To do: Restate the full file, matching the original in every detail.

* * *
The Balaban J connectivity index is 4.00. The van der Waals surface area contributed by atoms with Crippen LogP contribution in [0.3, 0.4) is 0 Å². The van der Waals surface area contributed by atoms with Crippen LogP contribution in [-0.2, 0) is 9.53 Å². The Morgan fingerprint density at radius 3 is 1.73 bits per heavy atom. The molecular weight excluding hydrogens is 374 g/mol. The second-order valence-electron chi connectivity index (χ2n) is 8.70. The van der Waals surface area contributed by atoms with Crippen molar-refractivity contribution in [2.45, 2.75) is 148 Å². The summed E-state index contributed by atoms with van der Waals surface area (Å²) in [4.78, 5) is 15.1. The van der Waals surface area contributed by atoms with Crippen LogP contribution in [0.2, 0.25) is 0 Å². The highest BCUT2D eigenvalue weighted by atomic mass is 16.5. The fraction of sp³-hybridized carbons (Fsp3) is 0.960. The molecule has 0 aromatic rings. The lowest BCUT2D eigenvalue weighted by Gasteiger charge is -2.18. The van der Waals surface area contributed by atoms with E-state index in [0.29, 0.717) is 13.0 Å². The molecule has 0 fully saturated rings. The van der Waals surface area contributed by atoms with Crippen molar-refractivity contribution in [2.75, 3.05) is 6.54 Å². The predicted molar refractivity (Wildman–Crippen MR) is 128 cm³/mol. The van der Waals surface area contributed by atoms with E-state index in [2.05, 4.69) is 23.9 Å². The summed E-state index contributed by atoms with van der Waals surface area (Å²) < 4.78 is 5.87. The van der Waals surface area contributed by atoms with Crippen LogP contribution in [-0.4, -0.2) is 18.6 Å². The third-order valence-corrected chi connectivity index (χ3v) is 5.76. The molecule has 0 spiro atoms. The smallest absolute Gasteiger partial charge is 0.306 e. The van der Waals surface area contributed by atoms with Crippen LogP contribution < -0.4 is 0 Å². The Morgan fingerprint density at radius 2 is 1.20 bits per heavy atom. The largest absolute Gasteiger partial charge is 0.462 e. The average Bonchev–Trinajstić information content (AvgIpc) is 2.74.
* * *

The Balaban J connectivity index is 4.00. The van der Waals surface area contributed by atoms with Crippen LogP contribution in [0.3, 0.4) is 0 Å². The van der Waals surface area contributed by atoms with Crippen LogP contribution in [-0.2, 0) is 9.53 Å². The Morgan fingerprint density at radius 3 is 1.73 bits per heavy atom. The molecular weight excluding hydrogens is 374 g/mol. The second-order valence-electron chi connectivity index (χ2n) is 8.70. The van der Waals surface area contributed by atoms with Crippen molar-refractivity contribution in [2.45, 2.75) is 148 Å². The summed E-state index contributed by atoms with van der Waals surface area (Å²) in [4.78, 5) is 15.1. The van der Waals surface area contributed by atoms with Crippen LogP contribution in [0.2, 0.25) is 0 Å². The highest BCUT2D eigenvalue weighted by atomic mass is 16.5. The fraction of sp³-hybridized carbons (Fsp3) is 0.960. The molecule has 0 aromatic rings. The lowest BCUT2D eigenvalue weighted by Gasteiger charge is -2.18. The van der Waals surface area contributed by atoms with E-state index in [0.29, 0.717) is 13.0 Å². The molecule has 0 fully saturated rings. The van der Waals surface area contributed by atoms with Crippen molar-refractivity contribution in [2.75, 3.05) is 6.54 Å². The predicted molar refractivity (Wildman–Crippen MR) is 128 cm³/mol. The van der Waals surface area contributed by atoms with E-state index in [2.05, 4.69) is 23.9 Å². The summed E-state index contributed by atoms with van der Waals surface area (Å²) < 4.78 is 5.87. The van der Waals surface area contributed by atoms with Crippen LogP contribution in [-0.4, -0.2) is 18.6 Å². The third-order valence-corrected chi connectivity index (χ3v) is 5.76. The molecule has 0 spiro atoms. The smallest absolute Gasteiger partial charge is 0.306 e. The van der Waals surface area contributed by atoms with Crippen LogP contribution < -0.4 is 0 Å². The Morgan fingerprint density at radius 2 is 1.20 bits per heavy atom. The largest absolute Gasteiger partial charge is 0.462 e. The average Bonchev–Trinajstić information content (AvgIpc) is 2.74.